REVIEW The Byron Burger Club brings Patty Meltdown to NEW Byron Manchester restaurant
Friday 27th March 2015 @ 20:50 by Max Wieland

Max Wieland reports from Byron’s new and second Manchester restaurant.

I cannot pinpoint an exact year when burgers became a go-to food for me, but what I can remember is that for the past couple of weeks I have been readily counting down the days to attend the Byron Burger Club’s Patty Meltdown event.

PATTY MELTDOWN: Brought to you by the Byron Burger Club to celebrate the opening of their second restaurant in the city at Piccadilly Gardens.

PATTY MELTDOWN: Brought to you by the Byron Burger Club to celebrate the opening of their second restaurant in the city at Piccadilly Gardens.

Because for Byron fans and burger buffs alike, last night’s event was sold-out for a reason.

Organised to celebrate the opening of their second restaurant in the city, in Piccadilly Gardens, a packed out diner lapped up the Patty Melt on offer.

For Byron head chef Fred Smith served up his own take on the mutant offspring of a cheese toastie and a hamburger – much-loved in the States, but rarely seen on this side of the Atlantic: the Patty Melt.

It very much took me back to the foodie paradise of Chicago and the patty melt magnetism at the American cities famed Ed Debevic’s.

Previously sitting at the top of the tree of my finest burger dining experiences, Fred’s version thankfully more resembles a toastie and blows you away with its simplicity at the same time as staying true to Byron’s carefully cared for and perfected meaty core.

Priveliged Opportunity

After having the privileged opportunity to speak to Byron founder Tom Byng, he enthusiastically explained that simplicity is key to the Patty Melt: two slices of buttered rye bread with caraway seeds sandwich a loosely-ground beef patty topped with slow-cooked red onions and Swiss cheese, all grilled in a heavy-duty griddle.

Served with a pot of Russian dressing and sweet potato fries, as well as spiced popcorn to start, and a sticky toffee rum hard shake to finish, it is hard to think how it could have been bettered, even without my usual go to Byron side of Macaroni Cheese, which always brilliantly accompanies their usual menu.

“The origins of the Patty Melt are lost in the mists of time, but it seems to have originated in the 1940s or 50s at a chain of Californian coffee shops called Tiny Naylor’s, run by William ‘Tiny’ Naylor,” explains Fred, as did founder Tom Byng.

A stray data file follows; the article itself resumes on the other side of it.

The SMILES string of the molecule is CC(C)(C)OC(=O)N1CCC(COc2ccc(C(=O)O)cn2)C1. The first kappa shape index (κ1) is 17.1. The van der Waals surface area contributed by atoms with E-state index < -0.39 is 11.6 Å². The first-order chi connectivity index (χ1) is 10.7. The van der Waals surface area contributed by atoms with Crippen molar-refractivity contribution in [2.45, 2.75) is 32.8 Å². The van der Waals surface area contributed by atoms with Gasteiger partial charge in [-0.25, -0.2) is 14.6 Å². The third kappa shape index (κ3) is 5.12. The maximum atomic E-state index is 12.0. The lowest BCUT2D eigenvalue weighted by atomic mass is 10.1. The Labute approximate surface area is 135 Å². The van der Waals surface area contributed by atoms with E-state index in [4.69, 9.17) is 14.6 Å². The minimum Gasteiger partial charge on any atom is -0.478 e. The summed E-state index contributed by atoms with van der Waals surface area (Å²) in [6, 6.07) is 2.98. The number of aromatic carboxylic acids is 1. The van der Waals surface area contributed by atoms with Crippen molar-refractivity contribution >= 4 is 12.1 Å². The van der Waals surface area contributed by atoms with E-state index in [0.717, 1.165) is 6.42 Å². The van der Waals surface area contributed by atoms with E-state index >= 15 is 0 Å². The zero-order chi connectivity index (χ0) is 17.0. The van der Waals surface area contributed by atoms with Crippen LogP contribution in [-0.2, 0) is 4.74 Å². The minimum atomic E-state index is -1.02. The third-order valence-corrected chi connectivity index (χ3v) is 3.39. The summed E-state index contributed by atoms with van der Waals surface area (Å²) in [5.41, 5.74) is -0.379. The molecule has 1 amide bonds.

“I wanted to create a Byron take on something I remember fondly from my many trips around the States – the Patty Melt is traditional, unpretentious diner fare at its best.”

BUSY: Manchester Piccadilly Branch.

EXTREMELY BUSY: The new Manchester Piccadilly Byron Restaurant.

After visiting numerous Byron’s in many cities, I’ve learnt that every Byron’s design is unique.

For Manchester’s newest addition, Byron Piccadilly Gardens is designed to evoke the bustling diners of Midtown, New York City. It features classic décor including black and white details, caramel leather banquette seating and a tiled, chequered floor, with warm, low-level lighting illuminating the space.

The open kitchen and bar provides a focal point, completed by a mixture of vintage and contemporary furniture and fittings best described as a midway point between a fast food diner and a relaxed eatery.

It’s a pity that the patty melt and its accompaniment of sweet potato fries is not a standard fixture on the Byron menu, but the fact that a second and new restaurant has opened in Piccadilly Gardens with its usual mouth-watering menu is enough to fulfil my appetite for the foreseeable future.

To join the Byron Burger Club, which  allows Byron’s Head Chef Fred Smith, founder Tom and the whole Byron team to experiment and have fun with specials that they would never normally be able to do in the restaurant, please visit